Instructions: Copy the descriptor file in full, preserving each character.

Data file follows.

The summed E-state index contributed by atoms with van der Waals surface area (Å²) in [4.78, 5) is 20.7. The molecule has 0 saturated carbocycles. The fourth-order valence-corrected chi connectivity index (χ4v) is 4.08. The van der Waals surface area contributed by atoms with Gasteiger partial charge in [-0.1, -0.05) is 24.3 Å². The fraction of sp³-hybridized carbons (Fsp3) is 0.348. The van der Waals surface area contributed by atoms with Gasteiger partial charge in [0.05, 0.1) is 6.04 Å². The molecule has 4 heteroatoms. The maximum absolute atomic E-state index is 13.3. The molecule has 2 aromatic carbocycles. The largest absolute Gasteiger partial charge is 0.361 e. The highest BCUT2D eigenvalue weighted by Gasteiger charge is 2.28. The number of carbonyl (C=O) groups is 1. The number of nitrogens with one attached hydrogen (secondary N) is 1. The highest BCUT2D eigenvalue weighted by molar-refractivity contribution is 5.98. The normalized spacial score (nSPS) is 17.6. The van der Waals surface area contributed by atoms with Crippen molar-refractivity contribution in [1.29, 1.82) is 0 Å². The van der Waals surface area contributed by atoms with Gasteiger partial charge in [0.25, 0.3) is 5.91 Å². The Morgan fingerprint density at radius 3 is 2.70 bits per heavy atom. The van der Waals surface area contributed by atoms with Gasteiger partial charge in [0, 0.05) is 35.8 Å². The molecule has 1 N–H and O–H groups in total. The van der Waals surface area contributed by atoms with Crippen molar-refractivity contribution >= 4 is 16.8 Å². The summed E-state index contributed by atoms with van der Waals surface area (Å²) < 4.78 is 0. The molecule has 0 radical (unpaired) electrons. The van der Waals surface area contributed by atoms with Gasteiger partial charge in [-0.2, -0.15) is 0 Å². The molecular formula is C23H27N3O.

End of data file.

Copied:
The summed E-state index contributed by atoms with van der Waals surface area (Å²) in [4.78, 5) is 20.7. The molecule has 0 saturated carbocycles. The fourth-order valence-corrected chi connectivity index (χ4v) is 4.08. The van der Waals surface area contributed by atoms with Gasteiger partial charge in [-0.1, -0.05) is 24.3 Å². The fraction of sp³-hybridized carbons (Fsp3) is 0.348. The van der Waals surface area contributed by atoms with Gasteiger partial charge in [0.05, 0.1) is 6.04 Å². The molecule has 4 heteroatoms. The maximum absolute atomic E-state index is 13.3. The molecule has 2 aromatic carbocycles. The largest absolute Gasteiger partial charge is 0.361 e. The highest BCUT2D eigenvalue weighted by Gasteiger charge is 2.28. The number of carbonyl (C=O) groups is 1. The number of nitrogens with one attached hydrogen (secondary N) is 1. The highest BCUT2D eigenvalue weighted by molar-refractivity contribution is 5.98. The normalized spacial score (nSPS) is 17.6. The van der Waals surface area contributed by atoms with Crippen molar-refractivity contribution in [1.29, 1.82) is 0 Å². The van der Waals surface area contributed by atoms with Gasteiger partial charge in [0.25, 0.3) is 5.91 Å². The Morgan fingerprint density at radius 3 is 2.70 bits per heavy atom. The van der Waals surface area contributed by atoms with Gasteiger partial charge in [0, 0.05) is 35.8 Å². The molecule has 1 N–H and O–H groups in total. The van der Waals surface area contributed by atoms with Crippen molar-refractivity contribution >= 4 is 16.8 Å². The summed E-state index contributed by atoms with van der Waals surface area (Å²) < 4.78 is 0. The molecule has 0 radical (unpaired) electrons. The van der Waals surface area contributed by atoms with Gasteiger partial charge in [-0.2, -0.15) is 0 Å². The molecular formula is C23H27N3O.